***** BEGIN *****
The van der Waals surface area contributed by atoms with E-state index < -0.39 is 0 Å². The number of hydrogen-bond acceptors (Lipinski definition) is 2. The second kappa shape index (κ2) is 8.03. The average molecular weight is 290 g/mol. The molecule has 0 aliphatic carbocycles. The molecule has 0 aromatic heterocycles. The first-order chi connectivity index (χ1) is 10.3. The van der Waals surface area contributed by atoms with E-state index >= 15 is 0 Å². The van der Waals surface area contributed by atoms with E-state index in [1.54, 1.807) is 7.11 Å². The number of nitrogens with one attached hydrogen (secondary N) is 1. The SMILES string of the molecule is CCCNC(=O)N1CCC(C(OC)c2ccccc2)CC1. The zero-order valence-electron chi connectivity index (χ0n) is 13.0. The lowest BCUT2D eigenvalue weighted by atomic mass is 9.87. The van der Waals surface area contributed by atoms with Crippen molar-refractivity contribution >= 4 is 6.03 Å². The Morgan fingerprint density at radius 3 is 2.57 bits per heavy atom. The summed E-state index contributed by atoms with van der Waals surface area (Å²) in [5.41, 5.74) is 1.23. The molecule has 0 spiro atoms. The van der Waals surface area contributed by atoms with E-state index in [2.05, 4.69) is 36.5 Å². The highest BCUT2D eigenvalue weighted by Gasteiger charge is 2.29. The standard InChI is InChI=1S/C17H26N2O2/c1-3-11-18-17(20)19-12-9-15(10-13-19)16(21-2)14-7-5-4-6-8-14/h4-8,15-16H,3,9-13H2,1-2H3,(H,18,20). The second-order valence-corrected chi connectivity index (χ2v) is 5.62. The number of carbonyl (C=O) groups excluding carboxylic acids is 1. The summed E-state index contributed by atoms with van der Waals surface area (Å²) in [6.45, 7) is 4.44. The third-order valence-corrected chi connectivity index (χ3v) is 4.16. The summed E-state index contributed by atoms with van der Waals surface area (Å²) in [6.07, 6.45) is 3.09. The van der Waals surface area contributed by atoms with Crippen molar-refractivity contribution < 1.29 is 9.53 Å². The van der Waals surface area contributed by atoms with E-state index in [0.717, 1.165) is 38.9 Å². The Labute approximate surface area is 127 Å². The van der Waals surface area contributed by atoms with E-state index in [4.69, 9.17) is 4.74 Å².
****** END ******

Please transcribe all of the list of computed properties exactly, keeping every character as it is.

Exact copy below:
The van der Waals surface area contributed by atoms with E-state index < -0.39 is 0 Å². The number of hydrogen-bond acceptors (Lipinski definition) is 2. The second kappa shape index (κ2) is 8.03. The average molecular weight is 290 g/mol. The molecule has 0 aliphatic carbocycles. The molecule has 0 aromatic heterocycles. The first-order chi connectivity index (χ1) is 10.3. The van der Waals surface area contributed by atoms with E-state index >= 15 is 0 Å². The van der Waals surface area contributed by atoms with E-state index in [1.54, 1.807) is 7.11 Å². The number of nitrogens with one attached hydrogen (secondary N) is 1. The SMILES string of the molecule is CCCNC(=O)N1CCC(C(OC)c2ccccc2)CC1. The zero-order valence-electron chi connectivity index (χ0n) is 13.0. The lowest BCUT2D eigenvalue weighted by atomic mass is 9.87. The van der Waals surface area contributed by atoms with Crippen molar-refractivity contribution >= 4 is 6.03 Å². The Morgan fingerprint density at radius 3 is 2.57 bits per heavy atom. The summed E-state index contributed by atoms with van der Waals surface area (Å²) in [5.41, 5.74) is 1.23. The molecule has 0 spiro atoms. The van der Waals surface area contributed by atoms with E-state index in [2.05, 4.69) is 36.5 Å². The highest BCUT2D eigenvalue weighted by Gasteiger charge is 2.29. The standard InChI is InChI=1S/C17H26N2O2/c1-3-11-18-17(20)19-12-9-15(10-13-19)16(21-2)14-7-5-4-6-8-14/h4-8,15-16H,3,9-13H2,1-2H3,(H,18,20). The second-order valence-corrected chi connectivity index (χ2v) is 5.62. The number of carbonyl (C=O) groups excluding carboxylic acids is 1. The summed E-state index contributed by atoms with van der Waals surface area (Å²) in [6.45, 7) is 4.44. The third-order valence-corrected chi connectivity index (χ3v) is 4.16. The summed E-state index contributed by atoms with van der Waals surface area (Å²) in [6.07, 6.45) is 3.09. The van der Waals surface area contributed by atoms with Crippen molar-refractivity contribution < 1.29 is 9.53 Å². The van der Waals surface area contributed by atoms with E-state index in [0.717, 1.165) is 38.9 Å². The Labute approximate surface area is 127 Å². The van der Waals surface area contributed by atoms with E-state index in [4.69, 9.17) is 4.74 Å².